I’m on the waitlist at the library for Lenny Dykstra’s book “House of Nails”. I heard an interview with him recently. He’s certainly obnoxious but at least he owns his lifestyle and mistakes.
I just finished two books I wanted to share. They’re very different from each other, but both very good.
The first was “Rosemary: The Hidden Kennedy Daughter”, written by Kate Clifford Larson. The book was about Rosemary Kennedy, one of Joe and Rose Kennedy’s many children. She was born mentally disabled but the family didn’t realize it for a few years. The Kennedy parents sent her to many different schools, teachers, and facilities before she underwent a lobotomy in her early 20s. Apparently, at that time, there was a social stigma attached to the disabled and handicapped, especially for prominent families. It seemed to me that the Kennedys did the best they could for Rosemary but unfortunately, the lobotomy worsened her condition. She was then sent away to a facility in the Midwest where she spent the rest of her life. Her family visited her sporadically and more so in her later years. It was a sad book and an interesting commentary on society from that time.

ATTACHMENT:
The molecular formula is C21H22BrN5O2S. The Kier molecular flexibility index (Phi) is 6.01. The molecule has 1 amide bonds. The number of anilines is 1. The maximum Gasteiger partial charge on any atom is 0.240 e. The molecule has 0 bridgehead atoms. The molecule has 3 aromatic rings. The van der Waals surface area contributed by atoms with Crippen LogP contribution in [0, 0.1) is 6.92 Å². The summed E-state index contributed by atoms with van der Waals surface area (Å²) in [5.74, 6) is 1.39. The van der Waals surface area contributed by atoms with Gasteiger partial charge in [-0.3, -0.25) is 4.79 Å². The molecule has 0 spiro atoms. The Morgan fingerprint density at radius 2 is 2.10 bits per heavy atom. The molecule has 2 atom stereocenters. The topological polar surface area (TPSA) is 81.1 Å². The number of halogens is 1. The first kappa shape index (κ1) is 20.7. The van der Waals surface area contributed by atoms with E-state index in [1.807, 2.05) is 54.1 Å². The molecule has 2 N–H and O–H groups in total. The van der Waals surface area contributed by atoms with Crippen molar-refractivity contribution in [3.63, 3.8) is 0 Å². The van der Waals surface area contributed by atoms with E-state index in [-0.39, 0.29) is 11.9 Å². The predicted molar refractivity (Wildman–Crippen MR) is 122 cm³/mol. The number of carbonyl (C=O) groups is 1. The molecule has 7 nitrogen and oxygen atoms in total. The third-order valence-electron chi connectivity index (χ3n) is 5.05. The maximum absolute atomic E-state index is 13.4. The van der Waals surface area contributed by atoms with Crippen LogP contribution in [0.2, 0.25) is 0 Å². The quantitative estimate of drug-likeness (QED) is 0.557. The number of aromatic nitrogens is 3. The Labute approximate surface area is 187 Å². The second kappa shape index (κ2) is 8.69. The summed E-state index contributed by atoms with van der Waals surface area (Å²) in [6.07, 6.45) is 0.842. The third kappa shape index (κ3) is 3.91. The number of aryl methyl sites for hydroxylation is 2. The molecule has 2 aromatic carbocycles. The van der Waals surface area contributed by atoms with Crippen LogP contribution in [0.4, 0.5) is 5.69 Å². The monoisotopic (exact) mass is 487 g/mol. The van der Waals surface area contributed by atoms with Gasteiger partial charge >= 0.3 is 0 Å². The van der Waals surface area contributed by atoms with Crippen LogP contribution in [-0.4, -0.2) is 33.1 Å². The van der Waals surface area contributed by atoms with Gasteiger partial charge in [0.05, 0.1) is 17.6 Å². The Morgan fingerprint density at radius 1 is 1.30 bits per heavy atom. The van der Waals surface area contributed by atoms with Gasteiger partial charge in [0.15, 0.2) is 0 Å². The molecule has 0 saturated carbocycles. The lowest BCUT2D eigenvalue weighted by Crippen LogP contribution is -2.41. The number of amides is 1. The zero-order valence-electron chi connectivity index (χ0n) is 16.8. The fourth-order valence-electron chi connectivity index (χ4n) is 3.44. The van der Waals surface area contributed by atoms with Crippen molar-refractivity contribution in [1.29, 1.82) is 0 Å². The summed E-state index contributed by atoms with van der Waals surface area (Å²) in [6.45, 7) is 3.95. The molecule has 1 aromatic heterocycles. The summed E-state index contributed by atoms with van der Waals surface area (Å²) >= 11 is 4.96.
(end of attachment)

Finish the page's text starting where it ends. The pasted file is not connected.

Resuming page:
The second was “How Not to Die”, written by Michael Greger, M.D. This book is essentially a guide as to what foods are best for fighting and/or preventing certain ailments. Apparently, flax seed is the ultimate superfood and helps with everything from cancer prevention to menopause symptoms. You have to store it very carefully and grind it shortly before using, which I didn’t know before reading this book.
I tried reading “Dark Money” by Jane Mayer about the Koch brothers, but it was too detailed and unfortunately didn’t hold my attention.
I’m waiting for Richard Engel’s new book from the library so that’s next on my list.